1. Bienvenue sur Bonjourchine.com, le 1er forum francophone sur le travail, les études et le voyage en Chine.

    Pour poser une question ou répondre à une discussion déjà ouverte, inscrivez vous. C'est facile, rapide et gratuit !

    Cela vous permettra de sucroit de ne plus avoir de pub qui s'affiche à l'écran (0 pub pour les membres du forum!).
    Rejeter la notice

Don't walk on the grass, paint it!

Discussion dans 'Chengdu & le Sichuan' créé par JEJE, 6 Mar 2013.

  1. JEJE

    JEJE Dieu suprême

    17 Juil 2010
    France eastcoast
    +1101 / -27
    [h=1]China officials caught spray-painting grass green in Chengdu[/h]

    [h=2]The grass actually is greener in the south-western Chinese city of Chengdu, but only because it has been dyed.[/h]

    In China's sprawling smog-blanketed cities, life can sometimes seem a little grey. But Chengdu's officials hit upon an easy solution to cheer up their city's appearance: specifically, a chemical solution called Top Green Turf Greening Agent.

    Chinese reporters filmed workers from Chengdu's municipal landscaping department as they busily painted the grassy verges of the city's roads with a fluorescent green spray.

    "Two workers were spraying the grass, turning the yellow grass into green. Were they painting the grass?" said He Tao, a Chengdu resident, to the China Dailynewspaper. "Wouldn't that pollute the environment?"

    Not according to Mr Yang, a salesman for Top Green, the makers of the dye.

    "It is absolutely not toxic. It is just a green dye. We have been selling it to the Chengdu government for at least five or six years, and we have lots of other government clients, like the city of Tianjin, and many north western provinces. And we also sell it to golf courses," he said.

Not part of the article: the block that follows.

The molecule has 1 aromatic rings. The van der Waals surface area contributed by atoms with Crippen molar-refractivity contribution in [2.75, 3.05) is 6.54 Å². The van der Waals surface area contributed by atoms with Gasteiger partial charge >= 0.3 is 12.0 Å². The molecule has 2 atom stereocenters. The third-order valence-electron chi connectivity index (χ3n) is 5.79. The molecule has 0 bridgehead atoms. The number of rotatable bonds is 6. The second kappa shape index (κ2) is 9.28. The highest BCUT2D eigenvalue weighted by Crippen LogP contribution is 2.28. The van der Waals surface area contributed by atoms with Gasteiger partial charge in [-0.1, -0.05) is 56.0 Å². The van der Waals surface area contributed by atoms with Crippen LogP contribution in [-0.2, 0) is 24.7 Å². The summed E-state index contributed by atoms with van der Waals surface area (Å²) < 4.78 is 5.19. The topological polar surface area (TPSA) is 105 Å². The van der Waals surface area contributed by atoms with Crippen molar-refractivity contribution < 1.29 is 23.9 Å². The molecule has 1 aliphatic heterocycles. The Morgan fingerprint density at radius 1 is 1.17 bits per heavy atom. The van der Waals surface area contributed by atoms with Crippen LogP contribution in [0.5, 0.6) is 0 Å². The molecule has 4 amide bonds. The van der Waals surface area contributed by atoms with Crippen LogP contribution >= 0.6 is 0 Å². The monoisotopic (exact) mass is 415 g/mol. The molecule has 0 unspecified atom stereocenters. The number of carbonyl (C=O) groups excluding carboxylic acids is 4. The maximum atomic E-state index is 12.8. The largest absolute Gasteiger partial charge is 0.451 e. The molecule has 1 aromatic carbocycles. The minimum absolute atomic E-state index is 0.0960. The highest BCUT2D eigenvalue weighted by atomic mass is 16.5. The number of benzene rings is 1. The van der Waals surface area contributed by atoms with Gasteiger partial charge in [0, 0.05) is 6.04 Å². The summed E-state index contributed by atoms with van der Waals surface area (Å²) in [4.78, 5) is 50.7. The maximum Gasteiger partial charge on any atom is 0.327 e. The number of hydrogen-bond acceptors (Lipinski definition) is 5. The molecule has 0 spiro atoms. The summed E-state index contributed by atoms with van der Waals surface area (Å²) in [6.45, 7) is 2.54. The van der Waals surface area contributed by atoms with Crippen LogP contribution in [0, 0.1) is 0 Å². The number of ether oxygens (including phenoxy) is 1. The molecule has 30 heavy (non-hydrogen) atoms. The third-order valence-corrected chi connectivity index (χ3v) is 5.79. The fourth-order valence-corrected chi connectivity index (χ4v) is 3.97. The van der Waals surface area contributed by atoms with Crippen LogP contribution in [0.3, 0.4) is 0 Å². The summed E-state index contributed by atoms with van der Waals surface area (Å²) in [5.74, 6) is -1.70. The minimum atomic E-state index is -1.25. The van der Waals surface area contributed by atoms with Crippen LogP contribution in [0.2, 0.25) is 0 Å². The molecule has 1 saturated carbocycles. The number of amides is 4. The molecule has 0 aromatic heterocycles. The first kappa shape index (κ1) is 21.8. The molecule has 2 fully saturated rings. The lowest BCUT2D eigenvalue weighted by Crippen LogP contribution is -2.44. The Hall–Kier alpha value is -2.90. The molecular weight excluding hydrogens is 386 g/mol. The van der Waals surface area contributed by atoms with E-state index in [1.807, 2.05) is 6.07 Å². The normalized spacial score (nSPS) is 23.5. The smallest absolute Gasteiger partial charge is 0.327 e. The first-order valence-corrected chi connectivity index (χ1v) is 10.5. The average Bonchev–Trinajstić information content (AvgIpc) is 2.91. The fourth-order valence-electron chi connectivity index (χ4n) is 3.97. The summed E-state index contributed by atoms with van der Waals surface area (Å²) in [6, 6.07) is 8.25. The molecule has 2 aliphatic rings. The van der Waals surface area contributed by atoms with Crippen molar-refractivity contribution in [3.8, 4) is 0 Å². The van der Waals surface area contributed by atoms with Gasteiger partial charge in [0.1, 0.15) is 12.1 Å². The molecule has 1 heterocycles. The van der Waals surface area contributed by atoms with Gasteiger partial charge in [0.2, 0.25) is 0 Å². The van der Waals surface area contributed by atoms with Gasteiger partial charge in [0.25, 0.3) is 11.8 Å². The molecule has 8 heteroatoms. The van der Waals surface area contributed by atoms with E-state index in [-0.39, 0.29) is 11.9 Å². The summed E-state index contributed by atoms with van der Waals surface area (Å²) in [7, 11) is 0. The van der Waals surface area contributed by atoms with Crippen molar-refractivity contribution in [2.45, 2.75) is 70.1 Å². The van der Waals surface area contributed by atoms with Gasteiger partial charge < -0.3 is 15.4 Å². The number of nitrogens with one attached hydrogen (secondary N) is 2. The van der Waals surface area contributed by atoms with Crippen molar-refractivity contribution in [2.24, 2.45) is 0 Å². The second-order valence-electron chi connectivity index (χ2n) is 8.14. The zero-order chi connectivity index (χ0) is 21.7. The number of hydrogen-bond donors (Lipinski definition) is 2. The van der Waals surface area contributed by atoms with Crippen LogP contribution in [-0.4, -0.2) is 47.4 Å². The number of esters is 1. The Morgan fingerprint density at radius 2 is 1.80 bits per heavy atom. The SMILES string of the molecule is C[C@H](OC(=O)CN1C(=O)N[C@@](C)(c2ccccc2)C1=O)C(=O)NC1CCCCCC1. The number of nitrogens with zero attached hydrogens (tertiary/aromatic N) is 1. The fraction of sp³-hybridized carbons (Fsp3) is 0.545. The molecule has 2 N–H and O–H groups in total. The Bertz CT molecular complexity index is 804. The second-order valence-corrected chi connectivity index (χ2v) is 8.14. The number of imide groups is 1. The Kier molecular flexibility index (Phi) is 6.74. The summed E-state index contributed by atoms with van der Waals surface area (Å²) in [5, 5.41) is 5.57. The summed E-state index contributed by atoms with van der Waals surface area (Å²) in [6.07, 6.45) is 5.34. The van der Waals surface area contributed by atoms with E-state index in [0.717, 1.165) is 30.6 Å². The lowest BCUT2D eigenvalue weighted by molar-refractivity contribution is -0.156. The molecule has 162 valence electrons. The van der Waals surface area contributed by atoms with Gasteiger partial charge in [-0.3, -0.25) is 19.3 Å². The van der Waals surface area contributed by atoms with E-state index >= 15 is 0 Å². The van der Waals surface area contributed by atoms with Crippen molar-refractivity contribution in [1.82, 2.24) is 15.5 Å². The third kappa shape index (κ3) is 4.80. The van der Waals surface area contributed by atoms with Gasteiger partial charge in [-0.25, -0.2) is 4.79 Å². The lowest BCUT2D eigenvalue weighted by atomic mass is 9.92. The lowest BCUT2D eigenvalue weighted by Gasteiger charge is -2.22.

According to Top Green's website, the colour "lasts for ten to 14 weeks and is not washed away by the rain". It adds: "It also turns the soil green".

    But some residents found the dye also turned their shoes green as they walked across the city's newly lush lawns.

    The landscaping department declined to comment on the use of the dye, but said earlier to Chinese journalists that the chemical was a "nutrient fluid" to help keep the grass alive during winter.

    But Mr Yang, the salesman, said there were "no nutrients" in Top Green's dye. "Maybe they added some," he speculated.
    The Communist party has a long history of similar Potemkin projects designed to project a harmonious image of China.
    When Chairman Mao went on inspection tours of the countryside, fields of crops were uprooted and replanted along his route so he would see a landscape of thriving fertility.
    More recently, fake sheep were installed on the ravaged grasslands of Inner Mongolia to convince tourists that they still grazeable.

    In areas blighted by quarries, entire mountains have been painted green in order to seem verdant from the air. "This is very advanced, we learned how to do it from the internet," a spokesman for a local mining office in Shaanxi province said, when confronted.
    In Chengdu, locals were aghast at the lengths their officials would go to in order to beautify the city. "Why do they not use the money to build schools?" asked Wu Tingyu, a resident, on Sina Weibo, the Chinese version of Twitter.
    "Who are they trying to please?" asked the official Weibo of Changhong, a giant Sichuanese electrical equipment company. "Do they think it is like dying your hair?"
    Meanwhile, one comment translated by ChinaSmack, a blog, asked: "Can you also dye the sky blue?" :D

    Source: http://www.telegraph.co.uk/news/wor...ht-spray-painting-grass-green-in-Chengdu.html

Partager cette page